By Lisa Lopez Snyder
I’d like to revisit Alex’s June 26 post about point of view (POV), which I read with great interest because I, too, have been questioning POV with the two protagonists in my novel. (Background note: At the beginning of the novel, neither person knows the other, and each character is from a completely different socioeconomic background. Yet, in each chapter, they are physically situated in close approximation, and individually they struggle with identity issues and a haunted past. It’s not until later in the novel when their paths cross, that their friendship leads to powerful and dangerous complications. At least, I hope it comes across that way!)
The story is told with alternating POV chapters—the male, then the female character. When I began the chapters, I used third person close narrative for both characters, which felt rather natural for the male character, but awkward for the female. I had been struggling for months with her voice. I know what she thinks, believes and how she acts, but why wasn’t it coming across on the page?
I thought I knew her. I drew up what I felt was a fairly good character description as background to help get me inside her head. But on the page, her voice, her actions―her very being―seemed measured and pedantic. Then I experimented: I put her in first person, and suddenly, everything about her and around her seemed to come alive. I could see her struggles, her doubts, and her flaws so much more clearly. There was an immediacy and an urgency about her. I found her voice!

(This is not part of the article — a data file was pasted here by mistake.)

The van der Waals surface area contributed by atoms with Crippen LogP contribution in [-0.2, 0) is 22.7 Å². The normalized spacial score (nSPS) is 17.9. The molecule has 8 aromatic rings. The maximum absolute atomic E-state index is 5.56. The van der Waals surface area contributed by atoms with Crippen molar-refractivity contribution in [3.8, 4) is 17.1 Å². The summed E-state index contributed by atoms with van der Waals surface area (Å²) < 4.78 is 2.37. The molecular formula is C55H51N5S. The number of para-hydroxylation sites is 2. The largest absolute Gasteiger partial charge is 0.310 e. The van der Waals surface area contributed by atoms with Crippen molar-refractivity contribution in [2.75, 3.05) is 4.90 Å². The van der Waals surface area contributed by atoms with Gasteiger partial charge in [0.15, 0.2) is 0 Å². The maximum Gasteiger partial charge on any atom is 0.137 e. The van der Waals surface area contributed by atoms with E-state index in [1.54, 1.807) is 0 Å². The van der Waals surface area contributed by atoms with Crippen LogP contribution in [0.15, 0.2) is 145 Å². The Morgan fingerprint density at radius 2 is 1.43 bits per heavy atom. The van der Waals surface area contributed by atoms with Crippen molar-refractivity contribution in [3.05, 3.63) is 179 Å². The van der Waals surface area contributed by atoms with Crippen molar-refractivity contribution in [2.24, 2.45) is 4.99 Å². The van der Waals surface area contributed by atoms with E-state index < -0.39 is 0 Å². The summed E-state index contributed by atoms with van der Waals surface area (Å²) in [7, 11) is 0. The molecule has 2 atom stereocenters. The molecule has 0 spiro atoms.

Does it matter whether I have alternating chapters with alternating POV? I think not, at least not right now. I’m also not concerned with transitions between the chapters, since the locations are common reference points for the characters. The other connective thread is that each chapter begins with a very short backstory, thus creating a type of second story that unveils the characters’ troubled past. Basically, I’m going with my gut instinct on what feels right for the character and then worry about how it reads once I revise and then workshop.
That said, I’m constantly trying to keep in mind Alex’s superb take away from Tom Franklin’s Crooked Letter, Crooked Letter―to “make each chapter do its part to tell the story and make each chapter interesting by itself.” Well said!